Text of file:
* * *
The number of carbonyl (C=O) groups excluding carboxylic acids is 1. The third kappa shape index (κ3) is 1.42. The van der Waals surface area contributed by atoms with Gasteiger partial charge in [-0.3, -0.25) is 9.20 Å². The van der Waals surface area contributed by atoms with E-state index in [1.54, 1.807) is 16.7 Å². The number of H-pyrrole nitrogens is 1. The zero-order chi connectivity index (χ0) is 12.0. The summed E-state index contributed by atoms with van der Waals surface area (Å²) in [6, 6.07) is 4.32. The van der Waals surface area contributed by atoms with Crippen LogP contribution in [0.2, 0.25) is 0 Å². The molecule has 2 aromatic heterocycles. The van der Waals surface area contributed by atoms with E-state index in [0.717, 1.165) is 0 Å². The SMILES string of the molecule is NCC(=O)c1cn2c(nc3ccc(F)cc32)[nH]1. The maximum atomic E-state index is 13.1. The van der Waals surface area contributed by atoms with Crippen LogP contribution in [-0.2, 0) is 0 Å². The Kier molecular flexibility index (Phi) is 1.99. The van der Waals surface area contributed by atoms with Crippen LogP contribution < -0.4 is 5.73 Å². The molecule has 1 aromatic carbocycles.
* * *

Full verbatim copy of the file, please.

The number of carbonyl (C=O) groups excluding carboxylic acids is 1. The third kappa shape index (κ3) is 1.42. The van der Waals surface area contributed by atoms with Gasteiger partial charge in [-0.3, -0.25) is 9.20 Å². The van der Waals surface area contributed by atoms with E-state index in [1.54, 1.807) is 16.7 Å². The number of H-pyrrole nitrogens is 1. The zero-order chi connectivity index (χ0) is 12.0. The summed E-state index contributed by atoms with van der Waals surface area (Å²) in [6, 6.07) is 4.32. The van der Waals surface area contributed by atoms with Crippen LogP contribution in [0.2, 0.25) is 0 Å². The molecule has 2 aromatic heterocycles. The van der Waals surface area contributed by atoms with E-state index in [0.717, 1.165) is 0 Å². The SMILES string of the molecule is NCC(=O)c1cn2c(nc3ccc(F)cc32)[nH]1. The maximum atomic E-state index is 13.1. The van der Waals surface area contributed by atoms with Crippen LogP contribution in [-0.2, 0) is 0 Å². The Kier molecular flexibility index (Phi) is 1.99. The van der Waals surface area contributed by atoms with Crippen LogP contribution < -0.4 is 5.73 Å². The molecule has 1 aromatic carbocycles.